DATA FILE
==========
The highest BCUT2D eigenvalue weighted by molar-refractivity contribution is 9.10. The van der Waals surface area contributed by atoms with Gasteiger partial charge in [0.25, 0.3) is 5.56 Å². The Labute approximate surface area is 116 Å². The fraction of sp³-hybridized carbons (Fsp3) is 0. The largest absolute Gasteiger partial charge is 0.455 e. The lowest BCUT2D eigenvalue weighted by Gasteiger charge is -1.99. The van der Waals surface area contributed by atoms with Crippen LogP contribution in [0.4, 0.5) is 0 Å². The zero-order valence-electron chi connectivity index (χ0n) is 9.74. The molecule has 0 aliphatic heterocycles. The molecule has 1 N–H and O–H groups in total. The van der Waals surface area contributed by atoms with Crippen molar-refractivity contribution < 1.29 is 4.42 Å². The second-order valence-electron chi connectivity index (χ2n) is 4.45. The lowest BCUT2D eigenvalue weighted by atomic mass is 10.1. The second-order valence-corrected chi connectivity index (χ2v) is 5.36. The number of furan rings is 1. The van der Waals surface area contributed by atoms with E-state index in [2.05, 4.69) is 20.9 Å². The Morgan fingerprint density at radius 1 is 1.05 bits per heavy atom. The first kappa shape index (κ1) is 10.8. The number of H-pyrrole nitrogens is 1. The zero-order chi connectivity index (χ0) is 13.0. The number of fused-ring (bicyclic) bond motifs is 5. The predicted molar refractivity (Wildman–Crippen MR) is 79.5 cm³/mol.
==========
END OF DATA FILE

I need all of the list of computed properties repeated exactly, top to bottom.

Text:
The highest BCUT2D eigenvalue weighted by molar-refractivity contribution is 9.10. The van der Waals surface area contributed by atoms with Gasteiger partial charge in [0.25, 0.3) is 5.56 Å². The Labute approximate surface area is 116 Å². The fraction of sp³-hybridized carbons (Fsp3) is 0. The largest absolute Gasteiger partial charge is 0.455 e. The lowest BCUT2D eigenvalue weighted by Gasteiger charge is -1.99. The van der Waals surface area contributed by atoms with Crippen LogP contribution in [0.4, 0.5) is 0 Å². The zero-order valence-electron chi connectivity index (χ0n) is 9.74. The molecule has 0 aliphatic heterocycles. The molecule has 1 N–H and O–H groups in total. The van der Waals surface area contributed by atoms with Crippen molar-refractivity contribution < 1.29 is 4.42 Å². The second-order valence-electron chi connectivity index (χ2n) is 4.45. The lowest BCUT2D eigenvalue weighted by atomic mass is 10.1. The second-order valence-corrected chi connectivity index (χ2v) is 5.36. The number of furan rings is 1. The van der Waals surface area contributed by atoms with E-state index in [2.05, 4.69) is 20.9 Å². The Morgan fingerprint density at radius 1 is 1.05 bits per heavy atom. The first kappa shape index (κ1) is 10.8. The number of H-pyrrole nitrogens is 1. The zero-order chi connectivity index (χ0) is 13.0. The number of fused-ring (bicyclic) bond motifs is 5. The predicted molar refractivity (Wildman–Crippen MR) is 79.5 cm³/mol.